Friday, December 5, 2008

Holiday Food and Decorating

Every year at just this time, In cold and dark December, families around the world all gather to remember, with presents and with parties, with feasting and with fun, customs and traditions for people old and young. ~Helen H. Moore

I make these candy candles, but I don't put ribbon around them, and at the bottom I don't use a bow...I use lids and I spray paint them gold or silver. I have even added snow at times. I use very small greenery from the craft store and make a wreath to go around and decorate with tiny bulbs etc... ~Lina

Candy Candles

York Peppermint Patty
Hershey Kiss
Bows or other decorations
Other candies and ribbon for decorating
Cellophane tape

Instructions: For the base, take the peppermint patty and wrap it in foil or fold the corners under and tape. Glue a bow to the top of the peppermint patty. Cut out the center loop of the bow. Take the outer wrapping off the Lifesavers roll. Don't remove the foil wrap. Tape a Hershey Kiss to the end of the Lifesaver roll. This will create a candle. You can use other types of rolled candy such as Mentos, Rolos, Spree etc. Tape the bottom of the candle into the bow where the center loop was removed. You can decorate the candle with ribbon or stickers. ~Lina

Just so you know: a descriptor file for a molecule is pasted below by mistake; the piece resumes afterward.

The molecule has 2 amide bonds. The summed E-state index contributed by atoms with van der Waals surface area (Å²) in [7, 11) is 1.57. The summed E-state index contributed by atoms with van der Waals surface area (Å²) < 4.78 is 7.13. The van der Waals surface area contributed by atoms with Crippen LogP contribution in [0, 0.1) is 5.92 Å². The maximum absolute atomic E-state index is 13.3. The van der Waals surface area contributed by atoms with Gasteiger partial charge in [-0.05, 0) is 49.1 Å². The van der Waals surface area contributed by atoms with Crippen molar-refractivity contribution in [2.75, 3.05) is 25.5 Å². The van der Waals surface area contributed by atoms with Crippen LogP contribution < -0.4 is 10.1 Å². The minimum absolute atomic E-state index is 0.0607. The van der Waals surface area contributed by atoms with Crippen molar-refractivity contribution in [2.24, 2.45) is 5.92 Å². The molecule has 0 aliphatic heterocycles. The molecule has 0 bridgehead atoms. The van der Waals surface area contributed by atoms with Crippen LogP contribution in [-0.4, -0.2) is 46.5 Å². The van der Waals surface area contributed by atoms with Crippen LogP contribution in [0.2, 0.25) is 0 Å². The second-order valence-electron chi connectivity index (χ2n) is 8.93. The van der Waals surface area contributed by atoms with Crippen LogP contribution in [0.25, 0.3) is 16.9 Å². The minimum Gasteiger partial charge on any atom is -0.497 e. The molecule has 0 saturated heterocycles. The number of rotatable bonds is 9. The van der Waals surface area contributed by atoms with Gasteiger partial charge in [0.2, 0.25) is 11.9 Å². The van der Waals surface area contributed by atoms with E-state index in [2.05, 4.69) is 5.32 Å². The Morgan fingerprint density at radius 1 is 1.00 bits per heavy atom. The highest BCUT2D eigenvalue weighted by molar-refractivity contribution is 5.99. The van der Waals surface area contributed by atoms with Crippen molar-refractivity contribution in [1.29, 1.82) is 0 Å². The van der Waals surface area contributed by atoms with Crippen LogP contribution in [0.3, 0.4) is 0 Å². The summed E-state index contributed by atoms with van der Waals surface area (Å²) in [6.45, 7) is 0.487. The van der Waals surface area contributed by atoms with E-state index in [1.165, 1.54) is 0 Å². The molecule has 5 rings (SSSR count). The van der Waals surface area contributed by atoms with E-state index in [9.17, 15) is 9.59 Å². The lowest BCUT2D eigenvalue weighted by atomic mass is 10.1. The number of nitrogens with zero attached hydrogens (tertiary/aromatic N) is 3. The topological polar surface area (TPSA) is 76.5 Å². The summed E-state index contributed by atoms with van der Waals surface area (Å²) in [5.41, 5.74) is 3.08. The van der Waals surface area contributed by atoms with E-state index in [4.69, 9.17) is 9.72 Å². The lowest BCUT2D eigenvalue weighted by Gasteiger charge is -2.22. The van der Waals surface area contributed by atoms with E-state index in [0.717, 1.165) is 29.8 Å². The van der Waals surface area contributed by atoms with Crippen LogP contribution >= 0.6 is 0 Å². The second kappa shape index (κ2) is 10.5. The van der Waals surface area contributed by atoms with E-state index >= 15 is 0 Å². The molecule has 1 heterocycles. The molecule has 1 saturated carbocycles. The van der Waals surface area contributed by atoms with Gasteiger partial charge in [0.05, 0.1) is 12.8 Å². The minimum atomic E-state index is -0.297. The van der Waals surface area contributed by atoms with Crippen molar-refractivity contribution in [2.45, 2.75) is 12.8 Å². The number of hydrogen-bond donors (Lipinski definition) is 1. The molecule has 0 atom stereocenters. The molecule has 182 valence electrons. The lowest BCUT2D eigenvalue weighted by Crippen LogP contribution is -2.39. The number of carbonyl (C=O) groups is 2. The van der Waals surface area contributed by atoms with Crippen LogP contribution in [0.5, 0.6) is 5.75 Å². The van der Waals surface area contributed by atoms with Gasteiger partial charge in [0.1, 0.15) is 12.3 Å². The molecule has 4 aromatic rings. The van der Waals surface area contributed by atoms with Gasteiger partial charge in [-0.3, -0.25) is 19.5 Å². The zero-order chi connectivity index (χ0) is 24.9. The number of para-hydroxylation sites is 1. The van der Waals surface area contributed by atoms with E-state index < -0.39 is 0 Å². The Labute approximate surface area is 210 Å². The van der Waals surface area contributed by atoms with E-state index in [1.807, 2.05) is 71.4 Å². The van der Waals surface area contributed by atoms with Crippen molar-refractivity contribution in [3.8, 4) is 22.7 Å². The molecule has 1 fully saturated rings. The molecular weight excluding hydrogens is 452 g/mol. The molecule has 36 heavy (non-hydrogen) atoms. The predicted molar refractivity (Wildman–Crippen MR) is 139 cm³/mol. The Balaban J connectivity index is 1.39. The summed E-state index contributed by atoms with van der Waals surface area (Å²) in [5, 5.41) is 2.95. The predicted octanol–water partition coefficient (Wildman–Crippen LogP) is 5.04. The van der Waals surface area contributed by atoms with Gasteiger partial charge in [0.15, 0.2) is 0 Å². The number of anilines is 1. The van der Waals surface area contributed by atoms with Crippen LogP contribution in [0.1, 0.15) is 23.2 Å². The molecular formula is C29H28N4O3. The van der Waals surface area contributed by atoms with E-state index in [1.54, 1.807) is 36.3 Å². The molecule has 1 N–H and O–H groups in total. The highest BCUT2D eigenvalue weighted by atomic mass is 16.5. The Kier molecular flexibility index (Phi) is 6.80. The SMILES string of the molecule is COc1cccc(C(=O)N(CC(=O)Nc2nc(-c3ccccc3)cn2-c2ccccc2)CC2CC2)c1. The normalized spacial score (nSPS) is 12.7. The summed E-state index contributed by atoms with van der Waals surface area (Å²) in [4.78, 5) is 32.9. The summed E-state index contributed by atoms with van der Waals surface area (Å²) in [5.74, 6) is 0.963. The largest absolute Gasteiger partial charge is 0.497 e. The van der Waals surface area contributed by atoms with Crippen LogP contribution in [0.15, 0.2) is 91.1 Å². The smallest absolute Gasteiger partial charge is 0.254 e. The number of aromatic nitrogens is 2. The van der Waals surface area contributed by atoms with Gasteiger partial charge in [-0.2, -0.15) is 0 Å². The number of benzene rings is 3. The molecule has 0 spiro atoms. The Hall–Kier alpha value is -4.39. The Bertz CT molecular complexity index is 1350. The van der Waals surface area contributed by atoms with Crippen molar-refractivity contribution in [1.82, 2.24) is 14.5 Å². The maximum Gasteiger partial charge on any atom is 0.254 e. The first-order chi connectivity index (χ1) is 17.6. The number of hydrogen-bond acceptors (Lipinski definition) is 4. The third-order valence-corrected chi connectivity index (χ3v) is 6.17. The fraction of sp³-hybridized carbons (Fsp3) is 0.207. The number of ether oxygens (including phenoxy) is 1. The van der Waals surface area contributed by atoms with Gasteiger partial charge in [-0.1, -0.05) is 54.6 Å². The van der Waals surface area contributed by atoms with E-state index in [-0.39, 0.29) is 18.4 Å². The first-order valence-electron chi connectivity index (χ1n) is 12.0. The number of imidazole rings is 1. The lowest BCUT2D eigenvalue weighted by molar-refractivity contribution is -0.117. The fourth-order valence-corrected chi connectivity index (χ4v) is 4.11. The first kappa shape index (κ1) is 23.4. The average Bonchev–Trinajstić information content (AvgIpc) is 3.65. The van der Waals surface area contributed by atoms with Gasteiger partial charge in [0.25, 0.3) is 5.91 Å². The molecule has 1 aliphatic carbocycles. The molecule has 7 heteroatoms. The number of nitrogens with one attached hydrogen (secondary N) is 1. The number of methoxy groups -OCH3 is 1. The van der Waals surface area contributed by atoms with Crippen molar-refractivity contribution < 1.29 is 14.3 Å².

In a large glass bowl place colored Christmas ball ornaments in different colors and shapes. Also add strands of silver or gold garland that goes on trees...add these around the glass balls... place a few sprigs of greenery around too. If desired you can also add battery operated clear lights to this.

Lay fresh pine greens flat on table then tie around middle with a big velvet red or green ribbon and bow. This makes a nice evergreen arrangement for over the door. Simple and elegant,plus it smells so good when you enter the house. Do this about 2 weeks before Christmas.unless you're in a very cold area where it will last longer. ~Bearwoman